Game still on!

AJAY BHARDWAJ -- Edmonton Sun

, Last Updated: 1:29 PM ET

Fractured feet, pulled groins, a ripped toenail and general fatigue aren't enough to stop 40 hockey-mad cancer fighters from raising cash to fight the devastating illness. Into their eighth day of play, the group will set the record for the world's longest hockey tonight around 11 p.m. at an acreage southeast of Edmonton. And they're using memories of loved ones taken by cancer to keep the game going to the 240 consecutive hours they planned to play by Monday noon.

"I lost my dad to cancer, so for me this is a pretty personal thing," said Scott Shaw, whose father, Gordon Shaw, died of lymphoma in 1991.

"My dad (is an inspiration) and my mother, too. I lost my stepdad last spring to a stroke. For my mom, too, it's been a grind. So to see how strong she's been through losing two men in her life, she's very much a motivating factor for me."

Brent Saik, who's father and wife died of cancer, organized the record-setting bid. The goal, of course, was to raise cash for cancer research.

Goalie John Sorensen, an Edmonton city cop, suffered a pulled groin and an injured shoulder but fought through them to stay on the ice. He uses the memory of his mother, Margit, to keep going.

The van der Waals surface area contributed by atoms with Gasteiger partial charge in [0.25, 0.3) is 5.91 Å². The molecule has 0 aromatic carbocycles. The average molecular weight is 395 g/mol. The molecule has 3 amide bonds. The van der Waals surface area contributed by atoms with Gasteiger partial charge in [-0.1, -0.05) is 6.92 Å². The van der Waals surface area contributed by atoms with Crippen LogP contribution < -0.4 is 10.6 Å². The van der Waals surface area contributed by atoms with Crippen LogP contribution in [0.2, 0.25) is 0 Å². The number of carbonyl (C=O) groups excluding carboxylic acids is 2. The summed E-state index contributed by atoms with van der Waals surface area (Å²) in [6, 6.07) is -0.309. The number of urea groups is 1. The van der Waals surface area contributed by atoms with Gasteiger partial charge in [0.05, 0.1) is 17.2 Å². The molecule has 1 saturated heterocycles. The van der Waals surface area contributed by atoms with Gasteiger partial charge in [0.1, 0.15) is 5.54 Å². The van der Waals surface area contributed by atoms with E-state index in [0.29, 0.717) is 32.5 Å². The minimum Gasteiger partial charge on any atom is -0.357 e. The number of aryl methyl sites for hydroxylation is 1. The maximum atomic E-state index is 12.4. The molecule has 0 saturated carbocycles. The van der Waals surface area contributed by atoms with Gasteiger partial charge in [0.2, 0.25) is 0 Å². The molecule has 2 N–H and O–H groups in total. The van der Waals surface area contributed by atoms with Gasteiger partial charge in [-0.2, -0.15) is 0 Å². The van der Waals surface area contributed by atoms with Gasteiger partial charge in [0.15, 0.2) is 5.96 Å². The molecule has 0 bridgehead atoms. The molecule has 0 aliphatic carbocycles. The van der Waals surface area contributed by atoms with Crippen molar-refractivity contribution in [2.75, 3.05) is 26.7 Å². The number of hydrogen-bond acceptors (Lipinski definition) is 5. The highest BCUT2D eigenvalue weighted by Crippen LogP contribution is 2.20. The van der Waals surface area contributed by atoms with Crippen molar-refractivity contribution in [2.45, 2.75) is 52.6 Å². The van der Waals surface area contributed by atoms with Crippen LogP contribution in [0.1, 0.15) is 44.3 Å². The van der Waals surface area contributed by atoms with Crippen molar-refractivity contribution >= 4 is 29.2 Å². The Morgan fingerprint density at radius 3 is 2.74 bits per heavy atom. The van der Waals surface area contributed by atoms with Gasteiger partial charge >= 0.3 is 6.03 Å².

"What she went through, her cancer treatment, I kind of use that as inspiration," said Sorensen, whose mother died from cervical cancer in 1989.

"If she could put up with the pain of what she went through, then this is easy compared to that."

While the weary skaters are gutting it out, rumours that negotiations were underway between the National Hockey League and its players yesterday drew chuckles.

"I think it's hard for us to understand what they're arguing about with the amount of money that they're making," said Shaw. "I love hockey and that's why a lot of us are doing this. It's a business, too. From my standpoint ... them squabbling, I think ... the average fan (says) 'what am I supporting here?' "

But fans coming out to the Ardrossan rink are moved by what they see, Shaw said.

"They're seeing we're out here, guys are playing hurt and sore and what's it for? It's to raise money for kids. It's not for money, it's just for a great cause."

The record will be nice to set. The end will be even nicer, Sorensen said.

"The record's good and all that, but that's the last thing on my mind.

"I really don't care about Guinness. It's donations that we want to get."

Team A led Team B 1,540 - 1,360 last night.


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